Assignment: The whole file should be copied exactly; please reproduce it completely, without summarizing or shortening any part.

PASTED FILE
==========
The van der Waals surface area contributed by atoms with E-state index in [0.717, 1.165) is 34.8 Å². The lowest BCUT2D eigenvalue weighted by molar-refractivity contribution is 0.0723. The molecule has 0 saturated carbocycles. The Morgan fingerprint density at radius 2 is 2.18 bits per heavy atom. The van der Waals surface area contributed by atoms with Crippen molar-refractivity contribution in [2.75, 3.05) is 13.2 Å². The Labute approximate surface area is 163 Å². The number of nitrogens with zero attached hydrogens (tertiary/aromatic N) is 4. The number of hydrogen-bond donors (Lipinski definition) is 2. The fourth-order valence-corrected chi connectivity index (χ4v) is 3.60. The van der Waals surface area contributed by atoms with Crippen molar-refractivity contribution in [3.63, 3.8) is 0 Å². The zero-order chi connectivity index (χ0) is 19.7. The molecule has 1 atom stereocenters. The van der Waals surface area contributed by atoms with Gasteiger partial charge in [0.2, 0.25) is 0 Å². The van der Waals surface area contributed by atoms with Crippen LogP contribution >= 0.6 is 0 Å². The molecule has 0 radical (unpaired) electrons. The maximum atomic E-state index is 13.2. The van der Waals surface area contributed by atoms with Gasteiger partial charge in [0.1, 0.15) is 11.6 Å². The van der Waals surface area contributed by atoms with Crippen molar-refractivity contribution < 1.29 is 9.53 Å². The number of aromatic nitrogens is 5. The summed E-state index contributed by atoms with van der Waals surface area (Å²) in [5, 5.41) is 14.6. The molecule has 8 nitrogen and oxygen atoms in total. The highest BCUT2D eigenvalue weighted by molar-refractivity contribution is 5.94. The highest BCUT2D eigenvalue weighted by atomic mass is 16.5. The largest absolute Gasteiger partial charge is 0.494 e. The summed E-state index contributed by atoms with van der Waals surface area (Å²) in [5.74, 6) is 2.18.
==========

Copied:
The van der Waals surface area contributed by atoms with E-state index in [0.717, 1.165) is 34.8 Å². The lowest BCUT2D eigenvalue weighted by molar-refractivity contribution is 0.0723. The molecule has 0 saturated carbocycles. The Morgan fingerprint density at radius 2 is 2.18 bits per heavy atom. The van der Waals surface area contributed by atoms with Crippen molar-refractivity contribution in [2.75, 3.05) is 13.2 Å². The Labute approximate surface area is 163 Å². The number of nitrogens with zero attached hydrogens (tertiary/aromatic N) is 4. The number of hydrogen-bond donors (Lipinski definition) is 2. The fourth-order valence-corrected chi connectivity index (χ4v) is 3.60. The van der Waals surface area contributed by atoms with Crippen molar-refractivity contribution in [3.63, 3.8) is 0 Å². The zero-order chi connectivity index (χ0) is 19.7. The molecule has 1 atom stereocenters. The van der Waals surface area contributed by atoms with Gasteiger partial charge in [0.2, 0.25) is 0 Å². The van der Waals surface area contributed by atoms with Crippen LogP contribution >= 0.6 is 0 Å². The molecule has 0 radical (unpaired) electrons. The maximum atomic E-state index is 13.2. The van der Waals surface area contributed by atoms with Gasteiger partial charge in [0.1, 0.15) is 11.6 Å². The van der Waals surface area contributed by atoms with Crippen molar-refractivity contribution < 1.29 is 9.53 Å². The number of aromatic nitrogens is 5. The summed E-state index contributed by atoms with van der Waals surface area (Å²) in [5, 5.41) is 14.6. The molecule has 8 nitrogen and oxygen atoms in total. The highest BCUT2D eigenvalue weighted by molar-refractivity contribution is 5.94. The highest BCUT2D eigenvalue weighted by atomic mass is 16.5. The largest absolute Gasteiger partial charge is 0.494 e. The summed E-state index contributed by atoms with van der Waals surface area (Å²) in [5.74, 6) is 2.18.